Page 17 - London Business Matters May 2020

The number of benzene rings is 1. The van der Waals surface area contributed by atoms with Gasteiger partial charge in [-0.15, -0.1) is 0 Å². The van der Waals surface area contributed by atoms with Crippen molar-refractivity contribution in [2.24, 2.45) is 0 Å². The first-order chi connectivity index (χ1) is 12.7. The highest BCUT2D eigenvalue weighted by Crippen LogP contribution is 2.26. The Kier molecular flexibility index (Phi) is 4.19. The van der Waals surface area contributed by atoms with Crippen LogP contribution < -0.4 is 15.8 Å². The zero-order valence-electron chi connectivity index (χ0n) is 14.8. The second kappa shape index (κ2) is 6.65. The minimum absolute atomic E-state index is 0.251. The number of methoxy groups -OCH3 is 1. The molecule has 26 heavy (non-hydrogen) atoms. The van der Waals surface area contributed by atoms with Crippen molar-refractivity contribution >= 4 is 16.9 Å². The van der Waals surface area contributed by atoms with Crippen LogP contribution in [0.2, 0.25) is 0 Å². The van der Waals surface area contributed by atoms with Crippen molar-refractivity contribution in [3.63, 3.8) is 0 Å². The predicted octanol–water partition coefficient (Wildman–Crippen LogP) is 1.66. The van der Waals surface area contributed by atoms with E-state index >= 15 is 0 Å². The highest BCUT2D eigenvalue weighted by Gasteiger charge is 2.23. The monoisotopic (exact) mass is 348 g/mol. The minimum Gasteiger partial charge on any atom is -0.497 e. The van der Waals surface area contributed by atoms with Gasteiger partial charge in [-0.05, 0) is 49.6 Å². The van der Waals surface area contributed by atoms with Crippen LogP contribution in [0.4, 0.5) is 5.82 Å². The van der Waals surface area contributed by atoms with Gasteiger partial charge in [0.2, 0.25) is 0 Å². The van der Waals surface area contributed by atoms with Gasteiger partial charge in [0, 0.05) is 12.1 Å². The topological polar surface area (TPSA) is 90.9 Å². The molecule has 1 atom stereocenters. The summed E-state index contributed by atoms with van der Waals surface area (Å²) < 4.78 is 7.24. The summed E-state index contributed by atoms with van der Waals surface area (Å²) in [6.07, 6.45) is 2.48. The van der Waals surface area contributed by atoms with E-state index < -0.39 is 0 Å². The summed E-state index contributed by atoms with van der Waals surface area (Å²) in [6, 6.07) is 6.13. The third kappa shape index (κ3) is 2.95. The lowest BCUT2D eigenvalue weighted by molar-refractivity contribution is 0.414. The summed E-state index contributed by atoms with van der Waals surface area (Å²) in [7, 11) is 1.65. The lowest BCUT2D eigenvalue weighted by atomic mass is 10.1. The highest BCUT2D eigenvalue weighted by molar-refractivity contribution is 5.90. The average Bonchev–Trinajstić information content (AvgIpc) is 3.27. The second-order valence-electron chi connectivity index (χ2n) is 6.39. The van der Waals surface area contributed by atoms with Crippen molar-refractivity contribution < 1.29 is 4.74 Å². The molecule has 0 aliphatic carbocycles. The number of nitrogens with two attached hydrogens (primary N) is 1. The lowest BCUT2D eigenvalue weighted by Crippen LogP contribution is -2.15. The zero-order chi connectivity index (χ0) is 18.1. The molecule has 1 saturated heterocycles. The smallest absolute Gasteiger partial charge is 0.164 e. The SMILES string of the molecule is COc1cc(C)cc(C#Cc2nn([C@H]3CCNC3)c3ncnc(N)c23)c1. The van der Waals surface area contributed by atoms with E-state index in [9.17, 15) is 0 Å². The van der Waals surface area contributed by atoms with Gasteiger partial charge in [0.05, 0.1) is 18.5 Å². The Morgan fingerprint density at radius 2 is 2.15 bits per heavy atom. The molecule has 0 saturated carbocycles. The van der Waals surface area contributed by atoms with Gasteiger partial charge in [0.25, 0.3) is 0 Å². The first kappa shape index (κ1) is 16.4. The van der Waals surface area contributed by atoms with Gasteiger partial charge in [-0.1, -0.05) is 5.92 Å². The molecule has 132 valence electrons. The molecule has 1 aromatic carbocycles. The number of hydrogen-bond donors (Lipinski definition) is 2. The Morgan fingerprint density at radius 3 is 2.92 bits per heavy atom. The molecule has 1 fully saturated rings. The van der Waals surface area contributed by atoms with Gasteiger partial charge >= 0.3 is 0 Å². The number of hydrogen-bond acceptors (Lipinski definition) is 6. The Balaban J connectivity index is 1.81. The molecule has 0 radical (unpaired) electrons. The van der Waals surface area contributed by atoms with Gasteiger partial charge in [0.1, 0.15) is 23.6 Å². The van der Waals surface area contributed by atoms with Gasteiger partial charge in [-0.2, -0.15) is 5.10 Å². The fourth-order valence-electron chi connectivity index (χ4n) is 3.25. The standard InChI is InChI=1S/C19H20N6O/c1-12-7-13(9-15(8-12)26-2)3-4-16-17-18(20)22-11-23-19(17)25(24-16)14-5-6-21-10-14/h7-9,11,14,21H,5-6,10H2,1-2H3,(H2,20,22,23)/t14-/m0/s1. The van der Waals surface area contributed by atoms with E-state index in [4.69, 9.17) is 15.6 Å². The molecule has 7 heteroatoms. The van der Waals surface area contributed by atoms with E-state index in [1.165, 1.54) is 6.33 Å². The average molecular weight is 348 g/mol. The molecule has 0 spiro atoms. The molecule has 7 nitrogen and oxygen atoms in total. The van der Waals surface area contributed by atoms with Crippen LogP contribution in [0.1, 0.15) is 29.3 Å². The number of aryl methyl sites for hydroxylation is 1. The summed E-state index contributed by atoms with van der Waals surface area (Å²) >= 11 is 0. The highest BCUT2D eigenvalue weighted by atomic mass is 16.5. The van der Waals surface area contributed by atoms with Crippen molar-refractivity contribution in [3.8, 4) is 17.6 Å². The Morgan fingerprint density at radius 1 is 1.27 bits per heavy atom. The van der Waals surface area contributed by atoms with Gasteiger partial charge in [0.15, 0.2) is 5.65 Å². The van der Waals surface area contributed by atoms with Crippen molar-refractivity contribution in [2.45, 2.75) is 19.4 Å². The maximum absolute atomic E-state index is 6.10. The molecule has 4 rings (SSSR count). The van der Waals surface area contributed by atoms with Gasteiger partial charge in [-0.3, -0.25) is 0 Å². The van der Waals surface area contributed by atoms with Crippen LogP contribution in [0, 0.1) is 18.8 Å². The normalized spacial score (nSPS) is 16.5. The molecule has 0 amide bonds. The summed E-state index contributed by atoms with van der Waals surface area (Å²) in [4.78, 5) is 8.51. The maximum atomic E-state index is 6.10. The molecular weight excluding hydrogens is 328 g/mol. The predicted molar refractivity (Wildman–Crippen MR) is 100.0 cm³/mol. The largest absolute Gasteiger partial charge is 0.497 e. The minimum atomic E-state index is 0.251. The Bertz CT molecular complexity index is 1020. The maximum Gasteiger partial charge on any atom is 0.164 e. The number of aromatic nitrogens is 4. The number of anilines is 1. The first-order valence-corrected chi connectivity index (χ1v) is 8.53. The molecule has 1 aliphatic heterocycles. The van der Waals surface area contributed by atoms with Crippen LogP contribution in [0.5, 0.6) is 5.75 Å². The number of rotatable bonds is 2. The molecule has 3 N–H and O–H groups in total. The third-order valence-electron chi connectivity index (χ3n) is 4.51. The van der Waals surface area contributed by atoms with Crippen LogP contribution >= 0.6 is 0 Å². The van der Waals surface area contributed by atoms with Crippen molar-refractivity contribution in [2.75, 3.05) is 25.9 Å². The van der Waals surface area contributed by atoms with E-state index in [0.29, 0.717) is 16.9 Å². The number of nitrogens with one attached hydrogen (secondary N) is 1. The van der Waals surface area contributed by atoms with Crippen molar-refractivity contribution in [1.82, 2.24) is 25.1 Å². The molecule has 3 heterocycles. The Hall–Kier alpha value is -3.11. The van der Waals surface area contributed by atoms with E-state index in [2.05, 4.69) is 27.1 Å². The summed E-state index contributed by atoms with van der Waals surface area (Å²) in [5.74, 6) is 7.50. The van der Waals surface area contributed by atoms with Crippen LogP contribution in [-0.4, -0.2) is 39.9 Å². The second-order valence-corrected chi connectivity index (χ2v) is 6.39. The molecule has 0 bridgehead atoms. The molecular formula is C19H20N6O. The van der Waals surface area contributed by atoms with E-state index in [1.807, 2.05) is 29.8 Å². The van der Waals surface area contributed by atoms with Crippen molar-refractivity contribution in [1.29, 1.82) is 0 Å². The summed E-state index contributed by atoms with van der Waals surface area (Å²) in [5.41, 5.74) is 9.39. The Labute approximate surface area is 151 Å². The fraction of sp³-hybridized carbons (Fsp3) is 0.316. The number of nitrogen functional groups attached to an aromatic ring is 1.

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                   International May 2020 17  SPONSORED COLUMN  Documents will be posted out once issued as the offices are closed to public. Returning Carnets – Carnets can still be posted to our head of- fice as usual. However we may not be able to discharge them until the office reopens. We strongly ad- vise that you keep photocopies or scanned copies of any pages within the Carnet that were endorsed by Customs. Carnets stuck abroad – if your goods are currently abroad and unable to move, the likelihood is that the host Customs will extend the period of temporary impor- tationuntilflightsandshipments resume. For Carnets that are about to expire, you should apply for a Replacement (extension) Carnet through our online eCarnet sys- tem. Note that Japan and USA do not allow replacements – for these countries gather any evidence that proves that your flights were can- celled and ensure that the Carnet is stamped out of those countries and back into the UK even if the doc- ument has expired. Replacement Carnets must be validated by the National Carnet Unit. 7. LCCI offices The Chamber’s City HQ is closed until further notice. Barking and Hounslow offices are operating a postal service only. Note that for safety reasons the offices are closed to general public. The office postal addresses are on the reverse of the document pricelist: www. londonchamber.co.uk/LCCI/ media/media/Export-Document- January-2020.pdf It is advised that an SAE is en- closed with your documents wher- ever possible to avoid delays or documents being returned to an incorrect address. Barking Exporting Document Office - 12 Town Quay Wharf, Ab- bey Road, Barking IG11 7BZ LCCI would like to reassure customers that it is our aim to maintain our provision of export documentation services to all our customers during these difficult times. We will also be there for you when everything returns to normality and volumes increase. Davor McKinley is head of export documents at LCCI Coronavirus: After the lockdown by Jonathan Mansfield   After the lockdown comes to an end there will be no return to business as usual. That is one thing we can be sure of. Even for those in the “glass half full” camp, we can expect changes with significant impact on employment. As employment lawyers, we expect a number of themes to recur. After furlough The Job Retention or “furlough” scheme has recently been extended to the end of June 2020. However, the question arises as to how long the Government believes that this will be sustainable. The furlough scheme came in just in time as firms up and down the country were on the verge of making large numbers of redundancies. Redundancies? Once the lockdown eases, it is likely that consideration will be given to redundancies again. It will be vital that employers follow careful procedures when this occurs. Essential considerations for employers in a redundancy situation will be: • To consult with employees individually before any final decisions are made; • To have in place a fair method of selection; • To consider alternative employment where possible. Settlement Agreements? Employers prepared to pay extra will be considering trying to speed the process up with the use of legally binding settlement agreements. “Even for those in the “glass half full” camp, we can expect changes with significant impact on employment.” Collective Consultation Where there are 20 or more employees made redundant within a space of 90 days at the same establishment, there are also additional requirements for collective consultation. This is consultation with trade union representatives or representatives put in place especially for the purpose. A required period of consultation is at least 30 days, increasing to 45 days if there are a 100 or more employees involved. Changes to Terms Some employers might seek to save money without reducing the size of the workforce. Changes to hours or rates of pay will in most cases need to be agreed with the employees. For a strong business justification, it may be possible to avoid unfair dismissal by imposing changes to contract. However, there will be a premium on a fair procedure. Collective consultation may also need to be considered. On this rather gloomy note we will sign off while urging you to obtain legal advice if contemplating measures of this nature.    Virtual trade missions   Physical visits have been replaced by virtual trade missions during the pandemic. These virtual visits will run throughout June and will enable companies to find partners for the Energy Catalyst Round 8 application which will open in Summer 2020. Using the B2Match platform, UK companies will be able to take part in in-market webinars providing them with information on topics which include the energy access situation, how to do business in the market, government policies related to energy, work done by NGOs and Universities in the energy sector which will prepare them for their only pre-arranged B2B meetings. Contact: Gwen Laryea at LCCI: glaryea@londonchamber.co.uk  Markets Rwanda, Togo, Ghana, Zambia, Malawi, South Africa, Senegal, Nepal, Vietnam, Uganda and Nigeria        Please contact Jonathan Mansfield on jonathan.mansfield@ thomasmansfield.com or 07947 598148.  


































































































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